Economism is then discussed in the context of healthcare in the United States, with Kwak explaining how arguments based on the model of perfectly competitive markets fail to accurately describe that domain. The author attributes this failure to two main causes: the existence of an insurance apparatus that ensures that medical services are seldom paid for directly by those receiving healthcare and the fact that most people do not need healthcare on an ongoing basis. Distortions are then amplified, Kwak claims, by a series of policy choices over the years that have failed to reflect best practices gleaned from either research or the experiences of other countries within the Organisation for Economic Co-operation and Development. As always, the topic of healthcare is complex, but Kwak weaves through it with an appropriately critical lens.

Kwak’s best is revealed in a chapter concerning economism in the financial sector. The author’s expertise in banking and financial regulation helps inform his discussion of the effects of markets in finance. Special attention is paid to developing arguments against economism and expanding upon the 2008 financial crisis. Although the crisis was a complicated affair, Kwak dissects it efficiently, adding the history of how it came to pass. He spends considerable time describing how the logic of economism was used to deregulate the banking sector in order to create new risky financial products and how these products then began to be traded among and within banks. He identifies the products and describes how they worked, what led the banks to create them, and, ultimately, how they were the catalyst for the financial crisis itself. This much-needed history could greatly benefit anyone seeking to know more about financial economics.

Moving on from the financial sector, Kwak then looks at trade, getting to the core of an issue that, while uniting nearly all economists, still calls into question the axioms of economism. Although free trade does create wealth, it does not come without costs. Kwak begins this discussion with the simple two-country model of trade covered in introductory economics classes, describing the value of trade when two entities each have a comparative advantage. However, as seen repeatedly in the book, the real-world data do not necessarily reflect introductory theory. Using research on the results of the North American Free Trade Agreement, Kwak argues that while trade has contributed to U.S. economic growth, that contribution has been very small and countered by the loss of many U.S. manufacturing jobs that have been allowed to flow out of the country.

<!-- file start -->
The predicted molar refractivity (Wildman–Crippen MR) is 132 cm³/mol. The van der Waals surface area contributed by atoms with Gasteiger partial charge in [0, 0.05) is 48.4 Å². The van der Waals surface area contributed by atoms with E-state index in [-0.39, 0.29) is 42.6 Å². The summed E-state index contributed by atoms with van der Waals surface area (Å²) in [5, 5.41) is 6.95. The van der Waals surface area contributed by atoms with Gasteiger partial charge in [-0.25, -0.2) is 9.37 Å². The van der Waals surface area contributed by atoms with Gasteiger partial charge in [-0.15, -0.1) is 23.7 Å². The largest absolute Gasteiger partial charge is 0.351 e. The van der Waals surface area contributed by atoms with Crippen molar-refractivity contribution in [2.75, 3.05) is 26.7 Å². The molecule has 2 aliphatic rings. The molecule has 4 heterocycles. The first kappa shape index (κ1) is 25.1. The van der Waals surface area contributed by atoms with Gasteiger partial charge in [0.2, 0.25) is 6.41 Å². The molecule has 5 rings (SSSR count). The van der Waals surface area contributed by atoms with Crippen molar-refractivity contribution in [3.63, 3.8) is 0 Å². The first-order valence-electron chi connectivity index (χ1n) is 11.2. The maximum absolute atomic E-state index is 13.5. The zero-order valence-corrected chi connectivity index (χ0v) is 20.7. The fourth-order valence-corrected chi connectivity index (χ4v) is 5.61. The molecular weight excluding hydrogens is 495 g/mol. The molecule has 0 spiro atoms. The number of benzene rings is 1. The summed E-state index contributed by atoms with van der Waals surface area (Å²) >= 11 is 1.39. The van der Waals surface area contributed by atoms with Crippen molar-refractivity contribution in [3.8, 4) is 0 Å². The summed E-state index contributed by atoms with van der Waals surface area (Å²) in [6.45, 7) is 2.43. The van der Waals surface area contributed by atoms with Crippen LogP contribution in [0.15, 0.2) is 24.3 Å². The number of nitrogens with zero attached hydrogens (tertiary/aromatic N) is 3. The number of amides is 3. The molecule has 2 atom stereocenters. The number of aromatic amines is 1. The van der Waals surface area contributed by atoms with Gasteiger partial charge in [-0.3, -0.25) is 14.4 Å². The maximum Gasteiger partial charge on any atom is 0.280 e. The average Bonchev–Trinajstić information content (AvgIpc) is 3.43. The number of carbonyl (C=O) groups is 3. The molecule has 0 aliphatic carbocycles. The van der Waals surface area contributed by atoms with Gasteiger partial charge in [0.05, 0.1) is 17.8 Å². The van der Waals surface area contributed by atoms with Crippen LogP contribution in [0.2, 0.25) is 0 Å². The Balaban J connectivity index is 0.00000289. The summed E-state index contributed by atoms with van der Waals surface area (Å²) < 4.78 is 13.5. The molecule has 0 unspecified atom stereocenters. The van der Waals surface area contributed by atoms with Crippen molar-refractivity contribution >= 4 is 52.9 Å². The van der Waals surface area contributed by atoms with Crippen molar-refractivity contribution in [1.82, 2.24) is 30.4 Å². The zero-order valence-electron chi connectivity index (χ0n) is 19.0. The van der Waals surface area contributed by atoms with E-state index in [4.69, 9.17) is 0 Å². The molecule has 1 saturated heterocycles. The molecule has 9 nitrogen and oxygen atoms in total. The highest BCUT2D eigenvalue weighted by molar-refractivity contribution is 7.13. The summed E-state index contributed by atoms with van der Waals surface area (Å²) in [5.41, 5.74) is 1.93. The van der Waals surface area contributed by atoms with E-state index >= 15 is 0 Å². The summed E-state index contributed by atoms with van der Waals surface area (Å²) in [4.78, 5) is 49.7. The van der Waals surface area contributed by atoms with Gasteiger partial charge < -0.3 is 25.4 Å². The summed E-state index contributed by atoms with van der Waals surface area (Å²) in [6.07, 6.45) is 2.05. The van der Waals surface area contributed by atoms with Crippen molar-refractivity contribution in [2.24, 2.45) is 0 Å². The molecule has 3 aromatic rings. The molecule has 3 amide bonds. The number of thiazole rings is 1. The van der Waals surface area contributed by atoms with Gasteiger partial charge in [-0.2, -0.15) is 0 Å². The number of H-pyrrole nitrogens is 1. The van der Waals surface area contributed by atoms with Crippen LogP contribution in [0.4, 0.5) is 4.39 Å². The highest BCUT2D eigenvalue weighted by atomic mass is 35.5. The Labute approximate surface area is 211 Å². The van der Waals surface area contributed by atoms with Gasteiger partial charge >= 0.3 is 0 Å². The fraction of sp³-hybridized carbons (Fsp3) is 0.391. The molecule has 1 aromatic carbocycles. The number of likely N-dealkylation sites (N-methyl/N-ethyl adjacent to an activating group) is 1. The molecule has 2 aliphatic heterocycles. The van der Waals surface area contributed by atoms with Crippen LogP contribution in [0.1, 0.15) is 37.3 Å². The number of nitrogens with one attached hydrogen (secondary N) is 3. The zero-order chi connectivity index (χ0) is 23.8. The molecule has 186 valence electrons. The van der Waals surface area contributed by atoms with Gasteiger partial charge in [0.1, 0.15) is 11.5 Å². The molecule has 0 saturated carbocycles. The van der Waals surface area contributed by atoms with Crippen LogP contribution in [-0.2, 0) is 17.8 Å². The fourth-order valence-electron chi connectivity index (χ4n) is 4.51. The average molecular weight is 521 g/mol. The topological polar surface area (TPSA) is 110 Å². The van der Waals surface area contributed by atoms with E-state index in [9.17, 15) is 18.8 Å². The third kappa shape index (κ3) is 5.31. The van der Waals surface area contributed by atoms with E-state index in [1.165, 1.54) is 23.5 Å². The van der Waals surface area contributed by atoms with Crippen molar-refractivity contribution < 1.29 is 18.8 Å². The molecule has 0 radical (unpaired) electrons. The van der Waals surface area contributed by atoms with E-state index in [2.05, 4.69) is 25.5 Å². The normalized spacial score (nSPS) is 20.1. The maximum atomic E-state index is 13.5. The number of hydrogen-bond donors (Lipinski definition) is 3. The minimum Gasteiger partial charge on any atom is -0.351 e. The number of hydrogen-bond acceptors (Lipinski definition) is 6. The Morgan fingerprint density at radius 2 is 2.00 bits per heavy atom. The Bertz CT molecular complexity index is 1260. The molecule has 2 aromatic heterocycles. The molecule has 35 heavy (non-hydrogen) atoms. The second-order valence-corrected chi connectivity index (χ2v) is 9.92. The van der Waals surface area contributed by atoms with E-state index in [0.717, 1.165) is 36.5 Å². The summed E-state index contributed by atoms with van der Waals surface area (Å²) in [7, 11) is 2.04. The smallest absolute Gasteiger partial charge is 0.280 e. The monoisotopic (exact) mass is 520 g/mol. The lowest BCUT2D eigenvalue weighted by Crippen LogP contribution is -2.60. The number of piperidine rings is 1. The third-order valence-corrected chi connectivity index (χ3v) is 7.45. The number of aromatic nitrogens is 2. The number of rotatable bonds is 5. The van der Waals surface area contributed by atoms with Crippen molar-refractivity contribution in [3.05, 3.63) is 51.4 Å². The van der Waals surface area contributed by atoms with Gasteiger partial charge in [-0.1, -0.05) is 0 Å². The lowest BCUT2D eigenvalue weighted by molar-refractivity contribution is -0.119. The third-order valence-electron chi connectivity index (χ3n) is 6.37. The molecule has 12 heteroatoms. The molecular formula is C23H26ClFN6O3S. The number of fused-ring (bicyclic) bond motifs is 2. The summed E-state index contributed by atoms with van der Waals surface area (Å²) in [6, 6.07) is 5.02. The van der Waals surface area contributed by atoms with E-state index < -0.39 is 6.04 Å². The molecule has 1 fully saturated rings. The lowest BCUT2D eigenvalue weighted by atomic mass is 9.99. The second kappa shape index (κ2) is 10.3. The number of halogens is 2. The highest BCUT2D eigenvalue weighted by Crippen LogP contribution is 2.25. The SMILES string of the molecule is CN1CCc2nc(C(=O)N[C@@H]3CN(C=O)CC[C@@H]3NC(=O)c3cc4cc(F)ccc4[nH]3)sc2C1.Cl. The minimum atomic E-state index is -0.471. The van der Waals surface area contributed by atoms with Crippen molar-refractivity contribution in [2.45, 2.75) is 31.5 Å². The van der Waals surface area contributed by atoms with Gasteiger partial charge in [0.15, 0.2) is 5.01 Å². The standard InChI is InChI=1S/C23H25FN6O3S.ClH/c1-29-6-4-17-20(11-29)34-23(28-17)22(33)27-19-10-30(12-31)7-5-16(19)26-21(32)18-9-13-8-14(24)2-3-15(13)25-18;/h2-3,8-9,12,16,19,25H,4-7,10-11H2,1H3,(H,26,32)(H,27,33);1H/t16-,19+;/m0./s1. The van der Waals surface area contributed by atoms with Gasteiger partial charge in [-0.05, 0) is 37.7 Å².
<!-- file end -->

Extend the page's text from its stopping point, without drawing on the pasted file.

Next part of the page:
Overall, Kwak makes valid points and backs them up with excellent data and evidence from existing research. Helped by his solid understanding of economics, he is able to dismantle models demanding that everything be decided in a market. These models are useful for the introduction of core concepts, but they rarely hold when one is exposed to further economics education. In introductory courses, buyers and sellers are price takers. In advanced courses, the attention shifts to how firms can decide both prices and output. In introductory trade theory, the two-country model is excellent for illustrating trade’s benefits. However, advanced trade theory considers many countries, goods, and distance costs simultaneously. Although introductory models are excellent for simplifying a dynamic, complex world, Kwak’s argument that dogmatic adherence to them has dire consequences cannot be denied.

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About the Reviewer

Hayden Grace

Hayden Grace is an economist in the Office of Employment and Unemployment Statistics, U.S. Bureau of Labor Statistics.